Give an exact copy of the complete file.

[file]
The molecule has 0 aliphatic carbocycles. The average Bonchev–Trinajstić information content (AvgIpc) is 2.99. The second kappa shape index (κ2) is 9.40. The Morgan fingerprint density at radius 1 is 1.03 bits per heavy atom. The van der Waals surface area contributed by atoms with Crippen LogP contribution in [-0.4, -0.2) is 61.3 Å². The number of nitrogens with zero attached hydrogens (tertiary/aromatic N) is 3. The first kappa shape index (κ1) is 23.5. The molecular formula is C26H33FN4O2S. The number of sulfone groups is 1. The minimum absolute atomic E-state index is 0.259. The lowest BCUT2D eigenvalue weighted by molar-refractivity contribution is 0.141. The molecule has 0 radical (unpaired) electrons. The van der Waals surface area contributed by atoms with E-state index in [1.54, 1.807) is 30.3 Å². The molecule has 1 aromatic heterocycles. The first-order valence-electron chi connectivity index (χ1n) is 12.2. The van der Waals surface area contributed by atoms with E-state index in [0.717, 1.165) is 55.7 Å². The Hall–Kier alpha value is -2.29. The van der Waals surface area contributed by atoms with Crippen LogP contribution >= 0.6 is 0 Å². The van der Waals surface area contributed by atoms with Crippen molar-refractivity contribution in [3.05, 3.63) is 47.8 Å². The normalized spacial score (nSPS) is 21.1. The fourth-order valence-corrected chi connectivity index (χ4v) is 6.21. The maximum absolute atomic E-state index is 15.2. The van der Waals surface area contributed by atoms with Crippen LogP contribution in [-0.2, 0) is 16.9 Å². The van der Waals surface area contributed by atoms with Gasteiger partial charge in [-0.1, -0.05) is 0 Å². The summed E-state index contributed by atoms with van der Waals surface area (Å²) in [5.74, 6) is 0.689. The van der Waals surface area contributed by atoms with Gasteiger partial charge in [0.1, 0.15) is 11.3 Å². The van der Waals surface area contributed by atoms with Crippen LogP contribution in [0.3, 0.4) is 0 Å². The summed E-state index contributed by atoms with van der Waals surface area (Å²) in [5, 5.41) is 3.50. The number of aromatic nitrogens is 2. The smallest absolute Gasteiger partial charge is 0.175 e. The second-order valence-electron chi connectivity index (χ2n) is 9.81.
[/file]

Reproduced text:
The molecule has 0 aliphatic carbocycles. The average Bonchev–Trinajstić information content (AvgIpc) is 2.99. The second kappa shape index (κ2) is 9.40. The Morgan fingerprint density at radius 1 is 1.03 bits per heavy atom. The van der Waals surface area contributed by atoms with Crippen LogP contribution in [-0.4, -0.2) is 61.3 Å². The number of nitrogens with zero attached hydrogens (tertiary/aromatic N) is 3. The first kappa shape index (κ1) is 23.5. The molecular formula is C26H33FN4O2S. The number of sulfone groups is 1. The minimum absolute atomic E-state index is 0.259. The lowest BCUT2D eigenvalue weighted by molar-refractivity contribution is 0.141. The molecule has 0 radical (unpaired) electrons. The van der Waals surface area contributed by atoms with E-state index in [1.54, 1.807) is 30.3 Å². The molecule has 1 aromatic heterocycles. The first-order valence-electron chi connectivity index (χ1n) is 12.2. The van der Waals surface area contributed by atoms with E-state index in [0.717, 1.165) is 55.7 Å². The Hall–Kier alpha value is -2.29. The van der Waals surface area contributed by atoms with Crippen LogP contribution >= 0.6 is 0 Å². The van der Waals surface area contributed by atoms with Crippen molar-refractivity contribution in [3.05, 3.63) is 47.8 Å². The normalized spacial score (nSPS) is 21.1. The fourth-order valence-corrected chi connectivity index (χ4v) is 6.21. The maximum absolute atomic E-state index is 15.2. The van der Waals surface area contributed by atoms with Crippen LogP contribution in [-0.2, 0) is 16.9 Å². The van der Waals surface area contributed by atoms with Gasteiger partial charge in [-0.1, -0.05) is 0 Å². The summed E-state index contributed by atoms with van der Waals surface area (Å²) in [5.74, 6) is 0.689. The van der Waals surface area contributed by atoms with Gasteiger partial charge in [0.1, 0.15) is 11.3 Å². The van der Waals surface area contributed by atoms with Crippen LogP contribution in [0.3, 0.4) is 0 Å². The summed E-state index contributed by atoms with van der Waals surface area (Å²) in [5, 5.41) is 3.50. The number of aromatic nitrogens is 2. The smallest absolute Gasteiger partial charge is 0.175 e. The second-order valence-electron chi connectivity index (χ2n) is 9.81.